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Math ImageryThe connection between mathematics and art goes back thousands of years. Mathematics has been used in the design of Gothic cathedrals, Rose windows, oriental rugs, mosaics and tilings. Geometric forms were fundamental to the cubists and many abstract expressionists, and award-winning sculptors have used topology as the basis for their pieces. Dutch artist M.C. Escher represented infinity, Möbius bands, tessellations, deformations, reflections, Platonic solids, spirals, symmetry, and the hyperbolic plane in his works.

Mathematicians and artists continue to create stunning works in all media and to explore the visualization of mathematics--origami, computer-generated landscapes, tesselations, fractals, anamorphic art, and more.

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Home > 2009 Mathematical Art Exhibition
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"Uniqueness--and Infinity," by Jo Niemeyer (2008)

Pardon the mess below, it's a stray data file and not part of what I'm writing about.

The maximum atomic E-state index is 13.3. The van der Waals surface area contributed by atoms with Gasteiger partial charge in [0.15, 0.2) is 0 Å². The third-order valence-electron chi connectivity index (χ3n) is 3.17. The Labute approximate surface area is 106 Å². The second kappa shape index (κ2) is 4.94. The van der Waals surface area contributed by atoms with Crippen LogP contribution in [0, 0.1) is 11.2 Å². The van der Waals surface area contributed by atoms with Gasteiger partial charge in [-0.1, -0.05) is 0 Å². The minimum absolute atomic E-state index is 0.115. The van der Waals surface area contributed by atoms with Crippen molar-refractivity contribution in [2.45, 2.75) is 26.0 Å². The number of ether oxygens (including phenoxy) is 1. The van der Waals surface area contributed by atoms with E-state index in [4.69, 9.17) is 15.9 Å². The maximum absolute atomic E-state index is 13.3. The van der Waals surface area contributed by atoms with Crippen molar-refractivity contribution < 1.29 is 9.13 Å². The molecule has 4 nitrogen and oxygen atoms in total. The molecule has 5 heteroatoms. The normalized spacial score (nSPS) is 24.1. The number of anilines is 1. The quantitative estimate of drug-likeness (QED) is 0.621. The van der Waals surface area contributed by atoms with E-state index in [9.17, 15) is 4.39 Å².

Prints, 20" x 20". "To realize the concept of 'uniqueness' in art is a true challenge. And no easy task for an artist. This could be said for the concept 'infinity' as well. As a visual experiment with both of them, this problem is shown systematically in two steps in the following two graphics: The top image shows the overlapping of two geometrical grids. The size of the mesh corresponds to the relation 1 : 0.625. Or the Fibonacci numbers 5 and 8. There are nine grid elements, which overlap accurately. Furthermore the constellations of overlappings reiterate themselves. The two grids behave periodically. There is infinity - but no uniqueness. The bottom image shows the overlapping of two grids as well. Very similar to the top image, but the size of their meshes correspond here exactly to the relation of the golden section. 1 : 0.6180339... As the last number is an irrational number, the two grids behave aperiodically. Only the upper left two grid elements overlap accurately. Each overlapping constellation of the elements is unique, even if the size of the grid would be extended to infinity!" --- Jo Niemeyer, Freelance artist, Schluchsee, Germany

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